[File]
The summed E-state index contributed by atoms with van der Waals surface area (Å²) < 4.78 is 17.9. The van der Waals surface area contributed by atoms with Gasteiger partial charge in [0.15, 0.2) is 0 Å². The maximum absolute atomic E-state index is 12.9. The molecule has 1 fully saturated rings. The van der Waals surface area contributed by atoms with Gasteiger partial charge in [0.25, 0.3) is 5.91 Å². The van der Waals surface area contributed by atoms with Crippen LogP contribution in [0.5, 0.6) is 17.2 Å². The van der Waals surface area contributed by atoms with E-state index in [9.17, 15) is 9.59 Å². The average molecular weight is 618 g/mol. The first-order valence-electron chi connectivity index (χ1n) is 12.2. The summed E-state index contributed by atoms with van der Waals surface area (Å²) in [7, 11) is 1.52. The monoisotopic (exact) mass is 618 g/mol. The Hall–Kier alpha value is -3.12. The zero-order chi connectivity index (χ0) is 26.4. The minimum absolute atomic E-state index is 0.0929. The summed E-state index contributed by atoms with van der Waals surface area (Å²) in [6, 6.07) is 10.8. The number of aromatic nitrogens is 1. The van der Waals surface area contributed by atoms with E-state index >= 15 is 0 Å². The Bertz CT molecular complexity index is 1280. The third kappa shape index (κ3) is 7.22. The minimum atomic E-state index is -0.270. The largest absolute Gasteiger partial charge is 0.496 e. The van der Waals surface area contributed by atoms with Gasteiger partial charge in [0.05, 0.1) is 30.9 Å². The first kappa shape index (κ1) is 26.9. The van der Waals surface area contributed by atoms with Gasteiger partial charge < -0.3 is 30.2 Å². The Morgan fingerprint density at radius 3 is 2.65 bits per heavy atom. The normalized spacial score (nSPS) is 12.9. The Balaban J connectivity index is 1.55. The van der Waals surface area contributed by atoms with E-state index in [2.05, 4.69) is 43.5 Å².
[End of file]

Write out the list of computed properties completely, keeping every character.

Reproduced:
The summed E-state index contributed by atoms with van der Waals surface area (Å²) < 4.78 is 17.9. The van der Waals surface area contributed by atoms with Gasteiger partial charge in [0.15, 0.2) is 0 Å². The maximum absolute atomic E-state index is 12.9. The molecule has 1 fully saturated rings. The van der Waals surface area contributed by atoms with Gasteiger partial charge in [0.25, 0.3) is 5.91 Å². The van der Waals surface area contributed by atoms with Crippen LogP contribution in [0.5, 0.6) is 17.2 Å². The van der Waals surface area contributed by atoms with E-state index in [9.17, 15) is 9.59 Å². The average molecular weight is 618 g/mol. The first-order valence-electron chi connectivity index (χ1n) is 12.2. The summed E-state index contributed by atoms with van der Waals surface area (Å²) in [7, 11) is 1.52. The monoisotopic (exact) mass is 618 g/mol. The Hall–Kier alpha value is -3.12. The zero-order chi connectivity index (χ0) is 26.4. The minimum absolute atomic E-state index is 0.0929. The summed E-state index contributed by atoms with van der Waals surface area (Å²) in [6, 6.07) is 10.8. The number of aromatic nitrogens is 1. The van der Waals surface area contributed by atoms with E-state index >= 15 is 0 Å². The Bertz CT molecular complexity index is 1280. The third kappa shape index (κ3) is 7.22. The minimum atomic E-state index is -0.270. The largest absolute Gasteiger partial charge is 0.496 e. The van der Waals surface area contributed by atoms with Gasteiger partial charge in [0.05, 0.1) is 30.9 Å². The first kappa shape index (κ1) is 26.9. The van der Waals surface area contributed by atoms with Gasteiger partial charge < -0.3 is 30.2 Å². The Morgan fingerprint density at radius 3 is 2.65 bits per heavy atom. The normalized spacial score (nSPS) is 12.9. The Balaban J connectivity index is 1.55. The van der Waals surface area contributed by atoms with E-state index in [2.05, 4.69) is 43.5 Å².